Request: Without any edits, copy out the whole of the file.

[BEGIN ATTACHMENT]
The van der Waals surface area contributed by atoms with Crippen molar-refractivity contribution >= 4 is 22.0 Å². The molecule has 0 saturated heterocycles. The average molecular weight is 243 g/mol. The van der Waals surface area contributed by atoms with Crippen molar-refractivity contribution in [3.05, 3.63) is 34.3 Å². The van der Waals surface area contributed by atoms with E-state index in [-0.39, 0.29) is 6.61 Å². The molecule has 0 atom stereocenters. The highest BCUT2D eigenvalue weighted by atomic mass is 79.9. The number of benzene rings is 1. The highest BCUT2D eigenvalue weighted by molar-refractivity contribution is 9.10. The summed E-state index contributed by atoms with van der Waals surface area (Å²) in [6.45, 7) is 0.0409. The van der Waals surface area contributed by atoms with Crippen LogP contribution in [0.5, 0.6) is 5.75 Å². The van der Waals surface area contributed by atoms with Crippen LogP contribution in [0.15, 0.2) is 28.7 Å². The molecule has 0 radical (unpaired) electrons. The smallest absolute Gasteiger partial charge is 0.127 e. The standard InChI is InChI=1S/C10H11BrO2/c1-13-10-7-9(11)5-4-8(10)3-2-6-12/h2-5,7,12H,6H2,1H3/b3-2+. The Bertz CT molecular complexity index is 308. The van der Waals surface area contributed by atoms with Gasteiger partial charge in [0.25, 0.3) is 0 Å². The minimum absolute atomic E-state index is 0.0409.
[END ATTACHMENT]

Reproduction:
The van der Waals surface area contributed by atoms with Crippen molar-refractivity contribution >= 4 is 22.0 Å². The molecule has 0 saturated heterocycles. The average molecular weight is 243 g/mol. The van der Waals surface area contributed by atoms with Crippen molar-refractivity contribution in [3.05, 3.63) is 34.3 Å². The van der Waals surface area contributed by atoms with E-state index in [-0.39, 0.29) is 6.61 Å². The molecule has 0 atom stereocenters. The highest BCUT2D eigenvalue weighted by atomic mass is 79.9. The number of benzene rings is 1. The highest BCUT2D eigenvalue weighted by molar-refractivity contribution is 9.10. The summed E-state index contributed by atoms with van der Waals surface area (Å²) in [6.45, 7) is 0.0409. The van der Waals surface area contributed by atoms with Crippen LogP contribution in [0.5, 0.6) is 5.75 Å². The van der Waals surface area contributed by atoms with Crippen LogP contribution in [0.15, 0.2) is 28.7 Å². The molecule has 0 radical (unpaired) electrons. The smallest absolute Gasteiger partial charge is 0.127 e. The standard InChI is InChI=1S/C10H11BrO2/c1-13-10-7-9(11)5-4-8(10)3-2-6-12/h2-5,7,12H,6H2,1H3/b3-2+. The Bertz CT molecular complexity index is 308. The van der Waals surface area contributed by atoms with Gasteiger partial charge in [0.25, 0.3) is 0 Å². The minimum absolute atomic E-state index is 0.0409.